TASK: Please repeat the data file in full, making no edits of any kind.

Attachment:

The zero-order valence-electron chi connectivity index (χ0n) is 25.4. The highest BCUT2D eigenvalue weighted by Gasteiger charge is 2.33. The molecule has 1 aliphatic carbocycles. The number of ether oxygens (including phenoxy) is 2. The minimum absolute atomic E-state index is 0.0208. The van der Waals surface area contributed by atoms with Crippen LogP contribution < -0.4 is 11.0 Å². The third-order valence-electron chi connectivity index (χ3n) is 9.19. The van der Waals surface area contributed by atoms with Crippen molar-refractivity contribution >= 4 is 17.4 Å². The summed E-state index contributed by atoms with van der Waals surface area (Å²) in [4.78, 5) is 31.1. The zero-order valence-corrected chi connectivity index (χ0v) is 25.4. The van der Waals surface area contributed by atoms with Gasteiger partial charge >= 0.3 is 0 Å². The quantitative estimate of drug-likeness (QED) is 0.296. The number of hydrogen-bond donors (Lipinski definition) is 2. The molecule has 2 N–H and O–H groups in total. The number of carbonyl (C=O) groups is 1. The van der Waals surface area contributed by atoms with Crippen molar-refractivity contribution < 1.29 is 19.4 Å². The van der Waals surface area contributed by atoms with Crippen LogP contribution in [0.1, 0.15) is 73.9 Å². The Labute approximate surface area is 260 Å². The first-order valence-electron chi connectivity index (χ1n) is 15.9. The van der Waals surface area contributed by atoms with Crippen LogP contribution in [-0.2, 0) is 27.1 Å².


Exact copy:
The zero-order valence-electron chi connectivity index (χ0n) is 25.4. The highest BCUT2D eigenvalue weighted by Gasteiger charge is 2.33. The molecule has 1 aliphatic carbocycles. The number of ether oxygens (including phenoxy) is 2. The minimum absolute atomic E-state index is 0.0208. The van der Waals surface area contributed by atoms with Crippen LogP contribution < -0.4 is 11.0 Å². The third-order valence-electron chi connectivity index (χ3n) is 9.19. The van der Waals surface area contributed by atoms with Crippen molar-refractivity contribution >= 4 is 17.4 Å². The summed E-state index contributed by atoms with van der Waals surface area (Å²) in [4.78, 5) is 31.1. The zero-order valence-corrected chi connectivity index (χ0v) is 25.4. The van der Waals surface area contributed by atoms with Gasteiger partial charge >= 0.3 is 0 Å². The quantitative estimate of drug-likeness (QED) is 0.296. The number of hydrogen-bond donors (Lipinski definition) is 2. The molecule has 2 N–H and O–H groups in total. The number of carbonyl (C=O) groups is 1. The van der Waals surface area contributed by atoms with Crippen molar-refractivity contribution < 1.29 is 19.4 Å². The van der Waals surface area contributed by atoms with Crippen LogP contribution in [0.1, 0.15) is 73.9 Å². The Labute approximate surface area is 260 Å². The first-order valence-electron chi connectivity index (χ1n) is 15.9. The van der Waals surface area contributed by atoms with Crippen LogP contribution in [-0.2, 0) is 27.1 Å².